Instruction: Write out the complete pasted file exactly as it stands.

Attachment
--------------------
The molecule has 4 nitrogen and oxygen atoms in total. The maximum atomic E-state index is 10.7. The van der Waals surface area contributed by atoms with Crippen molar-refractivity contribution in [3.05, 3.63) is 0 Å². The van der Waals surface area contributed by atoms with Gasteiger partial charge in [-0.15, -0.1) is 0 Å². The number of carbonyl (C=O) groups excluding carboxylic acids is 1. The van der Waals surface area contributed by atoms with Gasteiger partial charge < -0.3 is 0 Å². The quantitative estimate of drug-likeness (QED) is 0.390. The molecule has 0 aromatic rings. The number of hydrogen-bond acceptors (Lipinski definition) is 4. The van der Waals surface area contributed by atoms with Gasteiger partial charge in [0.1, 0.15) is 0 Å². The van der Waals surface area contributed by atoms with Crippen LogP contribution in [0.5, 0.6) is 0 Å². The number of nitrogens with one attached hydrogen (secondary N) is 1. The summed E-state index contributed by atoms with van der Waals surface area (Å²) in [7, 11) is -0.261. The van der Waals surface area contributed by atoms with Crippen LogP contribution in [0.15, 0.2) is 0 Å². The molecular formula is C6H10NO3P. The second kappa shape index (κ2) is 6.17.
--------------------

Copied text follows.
The molecule has 4 nitrogen and oxygen atoms in total. The maximum atomic E-state index is 10.7. The van der Waals surface area contributed by atoms with Crippen molar-refractivity contribution in [3.05, 3.63) is 0 Å². The van der Waals surface area contributed by atoms with Gasteiger partial charge in [-0.15, -0.1) is 0 Å². The number of carbonyl (C=O) groups excluding carboxylic acids is 1. The van der Waals surface area contributed by atoms with Gasteiger partial charge < -0.3 is 0 Å². The quantitative estimate of drug-likeness (QED) is 0.390. The molecule has 0 aromatic rings. The number of hydrogen-bond acceptors (Lipinski definition) is 4. The van der Waals surface area contributed by atoms with Gasteiger partial charge in [0.1, 0.15) is 0 Å². The van der Waals surface area contributed by atoms with Crippen LogP contribution in [0.5, 0.6) is 0 Å². The number of nitrogens with one attached hydrogen (secondary N) is 1. The summed E-state index contributed by atoms with van der Waals surface area (Å²) in [7, 11) is -0.261. The van der Waals surface area contributed by atoms with Crippen LogP contribution in [0.15, 0.2) is 0 Å². The molecular formula is C6H10NO3P. The second kappa shape index (κ2) is 6.17.